First is the Vowel Elongation Mark, written as ‘ー’ (essentially a long dash). As is probably obvious at this point, most Japanese syllables are a consonant sound followed by a vowel sound. Each of these is getting one beat of time. Adding length to the vowel is actually changing the spelling and meaning in Japanese, unlike English were we can elongate or shorten sounds just to express feeling. In hiragana, vowel sounds are elongated by adding one of the vowel only characters which can be seen in Sunday Soundchecks One, Two, Three, Four and Five. Of course this is a little complicated by the fact that ‘o’ sounds are often elongated by adding ‘u’ which leads a lot of learners to the wrong pronunciation.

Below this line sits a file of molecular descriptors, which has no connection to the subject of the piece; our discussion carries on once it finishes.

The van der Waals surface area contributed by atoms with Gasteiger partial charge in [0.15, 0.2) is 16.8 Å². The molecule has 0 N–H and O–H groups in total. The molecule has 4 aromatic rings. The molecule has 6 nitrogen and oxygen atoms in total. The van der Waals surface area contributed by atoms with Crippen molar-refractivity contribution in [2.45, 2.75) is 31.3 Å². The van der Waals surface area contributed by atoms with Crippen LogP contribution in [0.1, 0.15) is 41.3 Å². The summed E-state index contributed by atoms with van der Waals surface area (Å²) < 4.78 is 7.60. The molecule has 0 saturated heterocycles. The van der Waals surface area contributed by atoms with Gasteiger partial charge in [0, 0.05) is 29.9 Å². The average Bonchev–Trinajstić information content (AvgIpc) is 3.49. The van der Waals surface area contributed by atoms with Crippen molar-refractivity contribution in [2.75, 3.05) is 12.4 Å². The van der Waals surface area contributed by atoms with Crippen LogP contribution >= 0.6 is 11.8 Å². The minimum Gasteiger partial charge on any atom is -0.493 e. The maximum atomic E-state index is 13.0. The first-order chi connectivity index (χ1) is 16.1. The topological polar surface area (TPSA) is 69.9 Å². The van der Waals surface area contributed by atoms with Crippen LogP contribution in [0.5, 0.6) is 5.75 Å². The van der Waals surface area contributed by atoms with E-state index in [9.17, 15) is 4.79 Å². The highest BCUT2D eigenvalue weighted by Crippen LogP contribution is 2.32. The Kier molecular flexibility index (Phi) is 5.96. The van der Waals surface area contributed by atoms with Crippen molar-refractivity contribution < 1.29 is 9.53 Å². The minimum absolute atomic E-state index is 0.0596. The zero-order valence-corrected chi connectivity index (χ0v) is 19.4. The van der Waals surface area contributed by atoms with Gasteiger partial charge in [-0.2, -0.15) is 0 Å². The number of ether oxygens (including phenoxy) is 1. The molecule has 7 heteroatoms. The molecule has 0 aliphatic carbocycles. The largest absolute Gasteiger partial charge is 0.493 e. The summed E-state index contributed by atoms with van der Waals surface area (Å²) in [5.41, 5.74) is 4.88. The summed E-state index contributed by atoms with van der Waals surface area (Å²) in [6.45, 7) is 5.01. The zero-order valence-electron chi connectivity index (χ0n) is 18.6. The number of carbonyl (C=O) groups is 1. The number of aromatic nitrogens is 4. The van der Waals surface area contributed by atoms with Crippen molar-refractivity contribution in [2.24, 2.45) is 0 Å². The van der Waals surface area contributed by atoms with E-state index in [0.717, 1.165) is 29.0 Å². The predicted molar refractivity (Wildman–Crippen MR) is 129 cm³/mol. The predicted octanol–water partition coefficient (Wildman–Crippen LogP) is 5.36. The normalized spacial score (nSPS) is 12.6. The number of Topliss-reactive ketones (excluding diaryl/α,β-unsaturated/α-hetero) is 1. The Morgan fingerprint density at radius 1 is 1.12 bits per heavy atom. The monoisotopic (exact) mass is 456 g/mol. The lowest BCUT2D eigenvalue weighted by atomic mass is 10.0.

Katakana however has a simple method to elongate vowels simply by adding the elongation mark. Naturally it never appears at the beginning of a word, but here are a couple words using it:
Kontorooru (コントロール) from the English word ‘control’ used in many of the same ways as the English word.
Enerugii (エネルギー) from the English word ‘energy’ used in the sense of personal energy, not electric power or such.
Japan is a country full of tradition. After living here almost eight years and seeking out culture and tradition, I am still constantly amazed by serendipitous appearances of more traditional activity. Tradition being over-abundant has its downside: in our ever-busier lives, the tedium of preparing for, executing and passing on tradition is causing many to disappear or become only shadowy forms of what they were.